Money. I work for a large Enterprise software company and we are not "changing the world." That's fine, by the way, but the answer is money and it always has been.

I have two young children at home and nothing is going to come close to making me feel as fulfilled as being their father. Since we need money to live I have to go away for 8-9 hours a day, working on CRUD applications and their supporting systems. What keeps me in my seat is the money I can eventually bring home to to my wife and children.

To a non-parent this may seem a somewhat bleak and uninspiring vision of what we do as software developers, but the truth is that being able to provide for my family is one of the most intensely satisfying enterprises I have ever taken-on. It allows us to put good, healthy food on the table and live in a neighborhood with walking trails and a nearby lake. My children sleep in comfortable beds. The temperature in our home is always appropriate.

If I can't spend the bulk of my time with my family then next best thing is producing money that directly benefits them.

Yeah, people won't admit it but not much has changed other than the marketing that sells people on the jobs. Whether it's software development now or good-paying factory work a while back (but not too far back...), most people would like to try to work to live. If we lived in some sort of post-scarcity society, people might "work" but it most likely wouldn't be as much and maybe not exactly what you're doing now. There'd probably be a lot more polymaths out there - people that wrote some programs for a few years then decide to play guitar for a decade, etc etc.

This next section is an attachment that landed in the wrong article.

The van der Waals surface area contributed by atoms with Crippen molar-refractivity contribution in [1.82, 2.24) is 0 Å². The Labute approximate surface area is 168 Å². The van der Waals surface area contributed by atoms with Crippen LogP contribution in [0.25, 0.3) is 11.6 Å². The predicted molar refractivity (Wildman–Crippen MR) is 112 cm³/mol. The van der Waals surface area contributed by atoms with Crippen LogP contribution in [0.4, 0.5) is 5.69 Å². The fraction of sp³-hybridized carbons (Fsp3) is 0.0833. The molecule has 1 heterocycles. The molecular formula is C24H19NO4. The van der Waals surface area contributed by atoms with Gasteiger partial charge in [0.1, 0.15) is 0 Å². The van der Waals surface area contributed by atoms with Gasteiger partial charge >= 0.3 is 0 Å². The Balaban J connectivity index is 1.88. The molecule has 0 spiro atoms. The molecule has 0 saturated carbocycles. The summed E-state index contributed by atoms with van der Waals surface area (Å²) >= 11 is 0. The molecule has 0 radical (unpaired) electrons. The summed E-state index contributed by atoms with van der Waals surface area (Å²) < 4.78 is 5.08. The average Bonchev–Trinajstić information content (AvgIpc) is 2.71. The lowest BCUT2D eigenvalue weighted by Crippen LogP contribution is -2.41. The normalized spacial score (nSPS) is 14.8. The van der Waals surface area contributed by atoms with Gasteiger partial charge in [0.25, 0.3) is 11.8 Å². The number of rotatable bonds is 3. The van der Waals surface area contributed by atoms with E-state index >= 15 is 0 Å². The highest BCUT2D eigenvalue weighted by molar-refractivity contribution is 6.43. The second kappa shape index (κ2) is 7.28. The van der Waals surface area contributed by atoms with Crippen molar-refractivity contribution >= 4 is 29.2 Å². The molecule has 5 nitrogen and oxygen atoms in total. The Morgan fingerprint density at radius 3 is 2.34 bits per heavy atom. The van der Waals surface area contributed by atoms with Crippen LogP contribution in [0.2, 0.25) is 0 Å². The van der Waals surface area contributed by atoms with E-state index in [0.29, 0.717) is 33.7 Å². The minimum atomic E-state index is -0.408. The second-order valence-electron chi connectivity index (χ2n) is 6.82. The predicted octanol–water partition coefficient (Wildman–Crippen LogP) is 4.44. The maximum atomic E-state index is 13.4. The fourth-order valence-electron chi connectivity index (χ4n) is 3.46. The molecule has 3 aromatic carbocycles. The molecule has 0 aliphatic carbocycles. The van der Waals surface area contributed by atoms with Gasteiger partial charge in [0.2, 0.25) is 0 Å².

> There'd probably be a lot more polymaths out there - people that wrote some programs for a few years then decide to play guitar for a decade, etc etc.

I did that in reverse. Once I "make enough" I intend on going back.

That's great.

I spent a lot of my early 20s working then quitting to travel to other countries. I've been bitten a little in my later twenties, now early-30s having tried to "settle" down but ending up trying out a lot of different careers. Now about 3-4 years into an "IT" career but working to leveraging that into either contract and/or remote work in the future. Plus trying to keep creative outside of it.

fingers crossed

Indeed that's good. You'll never know if you don't like it if you never try it. Many say this age is the perfect time to try something new.

You and me, we are of the same.

Unless someone has a kid, and feels that gravitational pull towards them; they probably won't understand. That's okay with me, it's my little secret I get to enjoy the rest of my life with.

I have to get a job in a big company then... I'm not saving enough now and fear for my future children.